Co Antrim car parts supplier Schrader Electronics has been sold by its private equity owners to an American company in a $1bn (£0.6bn) deal.
Sensata Technologies is the latest new owner of Schrader International in two years, after Tomkins off-loaded it to Madison Dearborn Partners in 2012.
Stephen McClelland, managing director of the firm, which employs 1,000 people in Antrim and has clients including Chrysler, Ford and General Motors, said it would be "business as usual" at the company.
And he said moving from ownership by a private equity outfit to a manufacturer could improve its prospects in the long run.
"It's very good news. We are now in the home of a major sensor manufacturer with a global reputation," he said.
The sale was announced last week and is expected to conclude towards the end of the year.
Schrader Electronics announced a major investment of £56m and the creation of 241 jobs in April – its second big expansion in two years.
In April, Mr McClelland said he expected to double turnover within three years after tyre pressure monitoring becomes mandatory in Europe this year.
Enterprise Minister Arlene Foster said the purchase by Sensata was good news for the firm.
"While founded locally, Schrader has been owned by international companies for quite some time," she said. "The news that Schrader has now been purchased by Boston-based Sensata is positive news for the company."
And Sensata was an apt owner for the business, she said.
"This latest purchase offers great synergy with the company's work and recognises its drive for continuous improvement and determination to carve a niche in the market," the minister added.
"Its commitment to investing over £56m and creating 241 new jobs at its Carrickfergus and Antrim facilities remains on schedule."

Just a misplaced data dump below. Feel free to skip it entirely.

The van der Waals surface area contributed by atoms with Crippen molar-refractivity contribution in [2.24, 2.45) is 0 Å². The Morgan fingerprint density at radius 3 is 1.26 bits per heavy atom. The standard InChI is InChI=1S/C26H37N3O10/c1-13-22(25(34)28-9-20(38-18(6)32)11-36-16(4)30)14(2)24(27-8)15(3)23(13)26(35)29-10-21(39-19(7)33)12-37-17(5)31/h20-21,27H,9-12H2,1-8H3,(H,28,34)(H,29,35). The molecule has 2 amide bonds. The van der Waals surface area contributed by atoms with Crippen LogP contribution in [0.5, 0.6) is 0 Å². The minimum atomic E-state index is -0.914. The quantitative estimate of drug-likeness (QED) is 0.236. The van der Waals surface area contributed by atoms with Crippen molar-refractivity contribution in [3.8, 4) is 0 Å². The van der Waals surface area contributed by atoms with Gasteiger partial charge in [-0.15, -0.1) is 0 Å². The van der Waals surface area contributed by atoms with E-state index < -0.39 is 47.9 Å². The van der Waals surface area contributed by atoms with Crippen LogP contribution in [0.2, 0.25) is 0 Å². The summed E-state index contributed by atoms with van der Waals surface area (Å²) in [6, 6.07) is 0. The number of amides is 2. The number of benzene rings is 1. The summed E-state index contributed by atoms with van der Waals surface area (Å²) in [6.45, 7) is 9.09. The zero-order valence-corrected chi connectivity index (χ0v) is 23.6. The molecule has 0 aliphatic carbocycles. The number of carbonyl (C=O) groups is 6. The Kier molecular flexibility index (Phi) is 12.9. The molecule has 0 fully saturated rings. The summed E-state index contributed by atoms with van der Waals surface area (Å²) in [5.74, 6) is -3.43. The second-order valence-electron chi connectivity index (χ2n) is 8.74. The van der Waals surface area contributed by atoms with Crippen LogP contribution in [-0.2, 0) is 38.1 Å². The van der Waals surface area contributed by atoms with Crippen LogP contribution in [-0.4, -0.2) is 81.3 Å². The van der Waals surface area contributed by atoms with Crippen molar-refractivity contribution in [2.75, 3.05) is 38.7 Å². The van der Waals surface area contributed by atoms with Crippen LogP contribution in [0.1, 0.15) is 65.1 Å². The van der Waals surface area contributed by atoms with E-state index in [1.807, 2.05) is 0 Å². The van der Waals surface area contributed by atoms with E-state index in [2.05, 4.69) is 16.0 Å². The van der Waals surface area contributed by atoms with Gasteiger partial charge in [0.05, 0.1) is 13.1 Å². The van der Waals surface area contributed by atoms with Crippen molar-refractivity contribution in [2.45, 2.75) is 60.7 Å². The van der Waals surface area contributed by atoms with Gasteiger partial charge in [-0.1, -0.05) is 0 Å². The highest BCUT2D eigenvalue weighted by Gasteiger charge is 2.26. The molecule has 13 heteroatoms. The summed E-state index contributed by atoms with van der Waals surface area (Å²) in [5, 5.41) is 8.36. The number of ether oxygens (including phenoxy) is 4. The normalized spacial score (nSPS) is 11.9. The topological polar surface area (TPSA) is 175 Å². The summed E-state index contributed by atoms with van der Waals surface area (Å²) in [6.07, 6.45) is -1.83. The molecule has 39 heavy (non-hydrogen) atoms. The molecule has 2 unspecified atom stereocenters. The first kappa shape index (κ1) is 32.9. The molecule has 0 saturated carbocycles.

The takeover of Schrader is the latest in a string of big corporate deals involving US firms this year.
Liberty Insurance, which is also based in Boston, has bought Hughes Insurance, while Whale Pumps in Bangor has been taken over by US company Brunswick Corporation.
Adrian Doran, Barclays head of corporate banking in Northern Ireland, said the province had become increasingly attractive to international investors.
"International companies and private equity firms are cash rich and actively looking for attractive acquisitions both in the real estate and corporate markets," he said.
Economist John Simpson said Schrader had built up a competitive operation in Northern Ireland, with its success helped by the timing of the evolution of advanced tyre pressure systems.
He added: "The changes in ownership are consistent with a profitable business where existing shareholders have enjoyed the benefit of the capital gains as market valuation has increased.
"The change of ownership is, in the case, an indication of success and may be some assurance of the further development of the business.
"One possible area of concern would be if new owners had any incentive, or reason, to move production to another location."
Paul McBride, corporate partner at international law firm Pinsent Masons, said the merger and acquisition activity among locally-based businesses was "a strong indicator of international confidence in Northern Ireland".
Mr McBride added: "We have now had a good flow of substantial overseas acquisitions, such as Liberty Mutual acquiring Hughes Insurance.
"These should also act as a stimulus for our indigenous businesses to look again at growth by strategic acquisition."
Schrader Electronics announced pre-tax profits of £17m in the year to the end of December, and turnover of £173m.